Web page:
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Morrison Steel Co. v. Gurtman

Decided: March 2, 1971.

MORRISON STEEL CO., PLAINTIFF-RESPONDENT,
v.
WILLIAM N. GURTMAN, DEFENDANT-APPELLANT, AND JOSEPH R. MATTHEWS AND ALFRED DIEMER, DEFENDANTS. WILLIAM N. GURTMAN, THIRD-PARTY PLAINTIFF-APPELLANT, V. GRAVER WATER CONDITIONING CO., A DIVISION OF UNION TANK CAR COMPANY, A FOREIGN CORPORATION, THIRD-PARTY DEFENDANT-RESPONDENT



Goldmann, Leonard and Mountain. The opinion of the court was delivered by Mountain, J.A.D.

Mountain

Defendants Gurtman and Matthews appeal from a Chancery Division judgment entered against them in favor of plaintiff in the sum of $16,188.66 together with costs.

A brief summary of the facts is necessary to an understanding of the issues involved. Plaintiff was a supplier of steel to Paterson Boiler and Tank, Inc. (Paterson). Defendants Gurtman and Matthews were officers of Paterson. The latter manufactured and sold finished steel and aluminum products to various customers, including York Separators

(York). Paterson had a checking account with Bank of Passaic and Clifton, not now a party to this suit.

In December 1966 plaintiff, under the protection of a perfected security agreement, shipped materials to Paterson which it used in manufacturing a product sold to York. In payment York issued its check to Paterson in the amount of $25,248. The check was deposited by Gurtman, apparently with the knowledge of Matthews, in Paterson's regular checking account in Bank of Passaic and Clifton. Paterson then issued its check in the sum of $22,954.44 to the order of plaintiff in payment of the materials originally received. This check was deposited for collection, but prior thereto and on May 5, 1967 Paterson filed a petition in the Federal District Court for the District of New Jersey under Chapter XI of the Bankruptcy Act. The check issued to plaintiff by Paterson was not paid. The bank then charged Paterson's account by way of set-off with the balance due on a loan owed by Paterson to the bank in the amount of $8,028, together with the sum of $10,320.99 due the bank under a letter of credit it had issued in favor of Paterson. The balance of the account, $9,917, was turned over to the receiver appointed in the Chapter XI proceeding and thereafter, upon application being made by plaintiff in the federal court, was paid to it, less the sum of $750 allocated to administration expense. The present suit was brought against the individual defendants as officers and directors of Paterson, the theory of the case being that they are liable for having converted assets in the hands of Paterson which constituted security properly belonging to plaintiff.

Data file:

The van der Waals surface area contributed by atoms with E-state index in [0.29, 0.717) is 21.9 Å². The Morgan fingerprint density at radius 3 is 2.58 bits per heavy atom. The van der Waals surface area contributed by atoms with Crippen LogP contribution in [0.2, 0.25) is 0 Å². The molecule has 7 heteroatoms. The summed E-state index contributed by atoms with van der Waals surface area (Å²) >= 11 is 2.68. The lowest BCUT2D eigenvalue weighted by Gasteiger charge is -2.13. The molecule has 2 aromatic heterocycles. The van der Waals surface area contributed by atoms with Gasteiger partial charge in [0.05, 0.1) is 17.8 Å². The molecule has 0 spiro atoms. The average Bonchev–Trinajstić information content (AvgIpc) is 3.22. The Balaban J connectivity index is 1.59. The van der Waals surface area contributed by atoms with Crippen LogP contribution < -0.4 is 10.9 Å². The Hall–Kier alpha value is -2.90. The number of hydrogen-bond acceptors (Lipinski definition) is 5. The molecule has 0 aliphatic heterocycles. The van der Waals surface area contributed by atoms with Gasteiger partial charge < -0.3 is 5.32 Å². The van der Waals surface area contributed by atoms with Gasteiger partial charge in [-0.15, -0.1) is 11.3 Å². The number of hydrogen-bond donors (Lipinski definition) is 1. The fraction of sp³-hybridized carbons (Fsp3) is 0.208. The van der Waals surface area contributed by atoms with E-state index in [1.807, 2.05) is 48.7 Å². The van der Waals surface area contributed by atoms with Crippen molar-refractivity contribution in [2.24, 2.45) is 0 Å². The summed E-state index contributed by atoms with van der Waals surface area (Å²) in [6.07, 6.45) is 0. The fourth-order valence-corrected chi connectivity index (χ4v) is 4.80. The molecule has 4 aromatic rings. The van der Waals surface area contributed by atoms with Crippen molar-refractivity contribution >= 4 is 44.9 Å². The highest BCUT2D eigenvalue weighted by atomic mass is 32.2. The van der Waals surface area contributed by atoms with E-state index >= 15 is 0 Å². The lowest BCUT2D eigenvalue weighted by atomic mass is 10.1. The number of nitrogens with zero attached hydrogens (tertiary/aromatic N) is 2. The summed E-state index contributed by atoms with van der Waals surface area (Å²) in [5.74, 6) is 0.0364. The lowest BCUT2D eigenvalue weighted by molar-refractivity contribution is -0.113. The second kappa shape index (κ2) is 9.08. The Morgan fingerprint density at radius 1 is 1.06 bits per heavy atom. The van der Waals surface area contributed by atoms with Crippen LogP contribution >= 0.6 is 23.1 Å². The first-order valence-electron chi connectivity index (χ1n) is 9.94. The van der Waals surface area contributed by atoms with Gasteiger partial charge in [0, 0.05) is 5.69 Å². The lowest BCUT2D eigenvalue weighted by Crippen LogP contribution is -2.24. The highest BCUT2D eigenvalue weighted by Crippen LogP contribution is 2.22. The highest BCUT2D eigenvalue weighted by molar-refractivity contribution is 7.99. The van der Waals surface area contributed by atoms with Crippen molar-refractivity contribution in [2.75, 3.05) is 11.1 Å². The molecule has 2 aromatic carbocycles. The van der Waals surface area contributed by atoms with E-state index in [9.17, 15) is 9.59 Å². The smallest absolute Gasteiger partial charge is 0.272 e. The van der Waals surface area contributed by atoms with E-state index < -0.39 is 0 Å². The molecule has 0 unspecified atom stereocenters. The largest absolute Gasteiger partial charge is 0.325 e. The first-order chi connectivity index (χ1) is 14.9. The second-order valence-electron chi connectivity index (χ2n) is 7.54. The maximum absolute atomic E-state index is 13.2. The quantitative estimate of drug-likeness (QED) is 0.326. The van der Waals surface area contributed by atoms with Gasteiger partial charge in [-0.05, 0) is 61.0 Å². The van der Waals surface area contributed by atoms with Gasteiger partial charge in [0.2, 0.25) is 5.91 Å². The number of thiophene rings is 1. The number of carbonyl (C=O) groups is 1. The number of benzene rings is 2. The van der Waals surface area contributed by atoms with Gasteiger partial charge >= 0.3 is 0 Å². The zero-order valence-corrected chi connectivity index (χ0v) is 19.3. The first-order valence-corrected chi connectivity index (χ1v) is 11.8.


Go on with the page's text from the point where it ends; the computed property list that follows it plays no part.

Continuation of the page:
The Chancery Division judge found in favor of plaintiff on the ground that the individual defendants, as such officers and directors, owed a duty to plaintiff, as a secured creditor of Paterson, to protect assets that came through their hands and that were properly subject to its security agreement. The deposit in Paterson's checking account of the funds received from York, thus exposing them to an exercise by the bank of its right of set-off, was held to be a breach

of this duty and to constitute a conversion. In view of the trial judge's conclusion that conversion took the form of subjecting the proceeds received from York to an improper and unacceptable risk, namely, the possibility that the bank might exercise a right of set-off, we are faced with an initial inquiry as to whether the bank did or did not have this right under the facts as they existed when the deposit was made and the bank charged the account. The issue was not determined by the trial judge; it was apparently assumed that the right did exist. It is true that at one point the individual defendants suggested or requested that the bank be made a party to the suit -- presumably to test the validity of its right of set-off -- but no formal motion looking to this end was ever made. Clearly, if the bank had no right of set-off, then the deposit of the proceeds in the account did not subject the funds to this risk and cannot be considered a conversion. We deem it essential, therefore, to determine whether or not the right did actually exist.

In examining this question we think attention must first be focused upon the Uniform Commercial Code. N.J.S.A. 12A:9-306, dealing with a secured party's rights on disposition of collateral, reads in pertinent part, as follows:

(1) "Proceeds" includes whatever is received when collateral or proceeds is sold, exchanged, collected or otherwise disposed of. The term also includes the account arising when the right to payment is earned under a contract right. Money, checks and the like are "cash proceeds". All other proceeds are "non-cash proceeds".

(2) Except where this Chapter otherwise provides, a security interest continues in collateral notwithstanding sale, exchange or other disposition thereof by the debtor unless his action was authorized by the secured party in the security agreement or otherwise, and also continues in any identifiable proceeds including collections received by the debtor.

(3) The security interest in proceeds is a continuously perfected security interest if the interest in the original collateral was perfected but it ceases to be a perfected security interest and becomes unperfected ten ...


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